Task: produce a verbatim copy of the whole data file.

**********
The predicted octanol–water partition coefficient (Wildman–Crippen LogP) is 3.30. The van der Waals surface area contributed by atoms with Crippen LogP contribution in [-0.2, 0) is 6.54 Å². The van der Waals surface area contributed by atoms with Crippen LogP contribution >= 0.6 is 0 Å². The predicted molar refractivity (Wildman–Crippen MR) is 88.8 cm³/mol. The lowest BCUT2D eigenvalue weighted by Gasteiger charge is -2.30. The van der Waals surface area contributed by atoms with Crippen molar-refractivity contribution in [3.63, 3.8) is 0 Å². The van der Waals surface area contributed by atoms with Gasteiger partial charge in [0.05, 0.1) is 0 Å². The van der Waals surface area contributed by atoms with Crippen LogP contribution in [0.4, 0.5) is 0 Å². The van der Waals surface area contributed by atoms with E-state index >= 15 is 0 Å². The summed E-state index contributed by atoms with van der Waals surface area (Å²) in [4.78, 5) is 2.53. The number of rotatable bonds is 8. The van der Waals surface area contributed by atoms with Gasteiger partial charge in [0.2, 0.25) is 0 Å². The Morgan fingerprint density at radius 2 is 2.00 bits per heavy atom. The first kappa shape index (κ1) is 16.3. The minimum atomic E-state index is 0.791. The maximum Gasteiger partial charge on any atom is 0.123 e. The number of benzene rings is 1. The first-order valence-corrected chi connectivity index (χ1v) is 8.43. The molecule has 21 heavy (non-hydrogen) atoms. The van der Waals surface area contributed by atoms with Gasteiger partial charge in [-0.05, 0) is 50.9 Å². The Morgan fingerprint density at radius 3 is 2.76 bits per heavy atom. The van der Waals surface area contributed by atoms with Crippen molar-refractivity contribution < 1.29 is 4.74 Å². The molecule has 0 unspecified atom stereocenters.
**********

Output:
The predicted octanol–water partition coefficient (Wildman–Crippen LogP) is 3.30. The van der Waals surface area contributed by atoms with Crippen LogP contribution in [-0.2, 0) is 6.54 Å². The van der Waals surface area contributed by atoms with Crippen LogP contribution >= 0.6 is 0 Å². The predicted molar refractivity (Wildman–Crippen MR) is 88.8 cm³/mol. The lowest BCUT2D eigenvalue weighted by Gasteiger charge is -2.30. The van der Waals surface area contributed by atoms with Crippen molar-refractivity contribution in [3.63, 3.8) is 0 Å². The van der Waals surface area contributed by atoms with Gasteiger partial charge in [0.05, 0.1) is 0 Å². The van der Waals surface area contributed by atoms with Crippen LogP contribution in [0.4, 0.5) is 0 Å². The van der Waals surface area contributed by atoms with E-state index >= 15 is 0 Å². The summed E-state index contributed by atoms with van der Waals surface area (Å²) in [4.78, 5) is 2.53. The number of rotatable bonds is 8. The van der Waals surface area contributed by atoms with Gasteiger partial charge in [0.2, 0.25) is 0 Å². The Morgan fingerprint density at radius 2 is 2.00 bits per heavy atom. The first kappa shape index (κ1) is 16.3. The minimum atomic E-state index is 0.791. The maximum Gasteiger partial charge on any atom is 0.123 e. The number of benzene rings is 1. The first-order valence-corrected chi connectivity index (χ1v) is 8.43. The molecule has 21 heavy (non-hydrogen) atoms. The van der Waals surface area contributed by atoms with Gasteiger partial charge in [-0.05, 0) is 50.9 Å². The Morgan fingerprint density at radius 3 is 2.76 bits per heavy atom. The van der Waals surface area contributed by atoms with Crippen molar-refractivity contribution < 1.29 is 4.74 Å². The molecule has 0 unspecified atom stereocenters.